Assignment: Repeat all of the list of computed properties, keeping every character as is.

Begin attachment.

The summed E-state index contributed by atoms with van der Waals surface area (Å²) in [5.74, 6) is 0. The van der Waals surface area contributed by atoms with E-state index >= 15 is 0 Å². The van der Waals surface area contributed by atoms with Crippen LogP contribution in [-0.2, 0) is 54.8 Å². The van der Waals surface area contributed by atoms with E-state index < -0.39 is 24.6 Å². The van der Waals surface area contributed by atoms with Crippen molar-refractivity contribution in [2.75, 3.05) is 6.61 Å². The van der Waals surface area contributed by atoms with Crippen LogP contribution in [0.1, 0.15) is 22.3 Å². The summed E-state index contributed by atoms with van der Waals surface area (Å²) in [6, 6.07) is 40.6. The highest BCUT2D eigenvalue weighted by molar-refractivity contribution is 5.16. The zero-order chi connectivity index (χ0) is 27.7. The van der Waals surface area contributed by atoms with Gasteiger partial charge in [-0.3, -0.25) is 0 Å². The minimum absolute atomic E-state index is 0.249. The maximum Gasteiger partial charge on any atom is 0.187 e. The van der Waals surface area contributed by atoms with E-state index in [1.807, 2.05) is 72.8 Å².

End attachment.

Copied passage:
The summed E-state index contributed by atoms with van der Waals surface area (Å²) in [5.74, 6) is 0. The van der Waals surface area contributed by atoms with E-state index >= 15 is 0 Å². The van der Waals surface area contributed by atoms with Crippen LogP contribution in [-0.2, 0) is 54.8 Å². The van der Waals surface area contributed by atoms with E-state index < -0.39 is 24.6 Å². The van der Waals surface area contributed by atoms with Crippen molar-refractivity contribution in [2.75, 3.05) is 6.61 Å². The van der Waals surface area contributed by atoms with Crippen LogP contribution in [0.1, 0.15) is 22.3 Å². The summed E-state index contributed by atoms with van der Waals surface area (Å²) in [6, 6.07) is 40.6. The highest BCUT2D eigenvalue weighted by molar-refractivity contribution is 5.16. The zero-order chi connectivity index (χ0) is 27.7. The van der Waals surface area contributed by atoms with Gasteiger partial charge in [-0.3, -0.25) is 0 Å². The minimum absolute atomic E-state index is 0.249. The maximum Gasteiger partial charge on any atom is 0.187 e. The van der Waals surface area contributed by atoms with E-state index in [1.807, 2.05) is 72.8 Å².